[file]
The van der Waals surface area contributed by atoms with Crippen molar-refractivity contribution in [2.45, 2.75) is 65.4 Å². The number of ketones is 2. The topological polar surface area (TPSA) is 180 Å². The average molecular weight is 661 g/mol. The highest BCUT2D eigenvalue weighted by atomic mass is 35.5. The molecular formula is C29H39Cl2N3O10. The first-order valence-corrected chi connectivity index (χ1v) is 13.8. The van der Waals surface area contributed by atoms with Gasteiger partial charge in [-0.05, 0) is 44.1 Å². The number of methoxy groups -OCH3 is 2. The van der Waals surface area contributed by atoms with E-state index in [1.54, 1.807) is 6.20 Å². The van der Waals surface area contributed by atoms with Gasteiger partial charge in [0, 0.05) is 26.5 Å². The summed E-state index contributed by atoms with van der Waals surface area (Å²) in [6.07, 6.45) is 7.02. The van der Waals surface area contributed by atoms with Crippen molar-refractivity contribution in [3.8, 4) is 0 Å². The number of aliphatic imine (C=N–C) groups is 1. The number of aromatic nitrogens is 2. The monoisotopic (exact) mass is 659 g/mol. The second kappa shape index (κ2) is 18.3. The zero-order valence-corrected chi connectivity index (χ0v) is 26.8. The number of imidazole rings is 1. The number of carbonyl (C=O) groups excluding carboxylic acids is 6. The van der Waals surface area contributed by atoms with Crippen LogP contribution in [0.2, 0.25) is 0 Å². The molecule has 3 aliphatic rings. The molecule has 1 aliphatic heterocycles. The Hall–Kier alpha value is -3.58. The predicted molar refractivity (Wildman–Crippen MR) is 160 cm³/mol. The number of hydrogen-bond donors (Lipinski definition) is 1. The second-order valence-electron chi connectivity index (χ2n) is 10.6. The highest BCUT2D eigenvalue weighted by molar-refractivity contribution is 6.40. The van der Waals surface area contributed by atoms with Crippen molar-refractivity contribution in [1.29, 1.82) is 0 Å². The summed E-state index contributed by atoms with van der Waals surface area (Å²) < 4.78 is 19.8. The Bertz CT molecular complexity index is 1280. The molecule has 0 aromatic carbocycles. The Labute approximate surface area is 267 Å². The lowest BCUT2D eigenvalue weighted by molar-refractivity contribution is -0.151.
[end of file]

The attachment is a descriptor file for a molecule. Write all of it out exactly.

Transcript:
The van der Waals surface area contributed by atoms with Crippen molar-refractivity contribution in [2.45, 2.75) is 65.4 Å². The number of ketones is 2. The topological polar surface area (TPSA) is 180 Å². The average molecular weight is 661 g/mol. The highest BCUT2D eigenvalue weighted by atomic mass is 35.5. The molecular formula is C29H39Cl2N3O10. The first-order valence-corrected chi connectivity index (χ1v) is 13.8. The van der Waals surface area contributed by atoms with Gasteiger partial charge in [-0.05, 0) is 44.1 Å². The number of methoxy groups -OCH3 is 2. The van der Waals surface area contributed by atoms with E-state index in [1.54, 1.807) is 6.20 Å². The van der Waals surface area contributed by atoms with Gasteiger partial charge in [0, 0.05) is 26.5 Å². The summed E-state index contributed by atoms with van der Waals surface area (Å²) in [6.07, 6.45) is 7.02. The van der Waals surface area contributed by atoms with Crippen molar-refractivity contribution in [3.8, 4) is 0 Å². The number of aliphatic imine (C=N–C) groups is 1. The number of aromatic nitrogens is 2. The monoisotopic (exact) mass is 659 g/mol. The second kappa shape index (κ2) is 18.3. The zero-order valence-corrected chi connectivity index (χ0v) is 26.8. The number of imidazole rings is 1. The number of carbonyl (C=O) groups excluding carboxylic acids is 6. The van der Waals surface area contributed by atoms with Crippen LogP contribution in [0.2, 0.25) is 0 Å². The molecule has 3 aliphatic rings. The molecule has 1 aliphatic heterocycles. The Hall–Kier alpha value is -3.58. The predicted molar refractivity (Wildman–Crippen MR) is 160 cm³/mol. The number of hydrogen-bond donors (Lipinski definition) is 1. The second-order valence-electron chi connectivity index (χ2n) is 10.6. The highest BCUT2D eigenvalue weighted by molar-refractivity contribution is 6.40. The van der Waals surface area contributed by atoms with Crippen molar-refractivity contribution in [1.29, 1.82) is 0 Å². The summed E-state index contributed by atoms with van der Waals surface area (Å²) < 4.78 is 19.8. The Bertz CT molecular complexity index is 1280. The molecule has 0 aromatic carbocycles. The Labute approximate surface area is 267 Å². The lowest BCUT2D eigenvalue weighted by molar-refractivity contribution is -0.151.